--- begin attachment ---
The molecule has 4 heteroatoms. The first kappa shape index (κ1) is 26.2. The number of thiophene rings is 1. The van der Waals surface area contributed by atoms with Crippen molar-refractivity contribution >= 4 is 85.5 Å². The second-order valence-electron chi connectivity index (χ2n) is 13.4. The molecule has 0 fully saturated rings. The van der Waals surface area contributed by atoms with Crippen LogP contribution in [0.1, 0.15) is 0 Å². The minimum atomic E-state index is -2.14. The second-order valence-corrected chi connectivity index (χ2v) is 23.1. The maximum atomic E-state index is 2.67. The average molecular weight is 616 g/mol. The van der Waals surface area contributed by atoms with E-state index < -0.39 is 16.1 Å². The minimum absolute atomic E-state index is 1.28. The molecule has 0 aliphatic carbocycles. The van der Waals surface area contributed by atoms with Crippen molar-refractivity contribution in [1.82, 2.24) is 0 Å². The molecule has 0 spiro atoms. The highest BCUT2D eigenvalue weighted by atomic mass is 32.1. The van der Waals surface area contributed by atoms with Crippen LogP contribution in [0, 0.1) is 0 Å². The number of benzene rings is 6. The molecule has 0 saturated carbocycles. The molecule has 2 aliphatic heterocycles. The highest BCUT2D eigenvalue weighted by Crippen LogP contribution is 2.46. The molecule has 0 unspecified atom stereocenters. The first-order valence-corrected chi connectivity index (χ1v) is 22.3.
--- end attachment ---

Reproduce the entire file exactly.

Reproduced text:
The molecule has 4 heteroatoms. The first kappa shape index (κ1) is 26.2. The number of thiophene rings is 1. The van der Waals surface area contributed by atoms with Crippen molar-refractivity contribution >= 4 is 85.5 Å². The second-order valence-electron chi connectivity index (χ2n) is 13.4. The molecule has 0 fully saturated rings. The van der Waals surface area contributed by atoms with Crippen LogP contribution in [0.1, 0.15) is 0 Å². The minimum atomic E-state index is -2.14. The second-order valence-corrected chi connectivity index (χ2v) is 23.1. The maximum atomic E-state index is 2.67. The average molecular weight is 616 g/mol. The van der Waals surface area contributed by atoms with E-state index < -0.39 is 16.1 Å². The minimum absolute atomic E-state index is 1.28. The molecule has 0 aliphatic carbocycles. The van der Waals surface area contributed by atoms with Crippen molar-refractivity contribution in [1.82, 2.24) is 0 Å². The molecule has 0 spiro atoms. The highest BCUT2D eigenvalue weighted by atomic mass is 32.1. The van der Waals surface area contributed by atoms with Crippen LogP contribution in [0, 0.1) is 0 Å². The number of benzene rings is 6. The molecule has 0 saturated carbocycles. The molecule has 2 aliphatic heterocycles. The highest BCUT2D eigenvalue weighted by Crippen LogP contribution is 2.46. The molecule has 0 unspecified atom stereocenters. The first-order valence-corrected chi connectivity index (χ1v) is 22.3.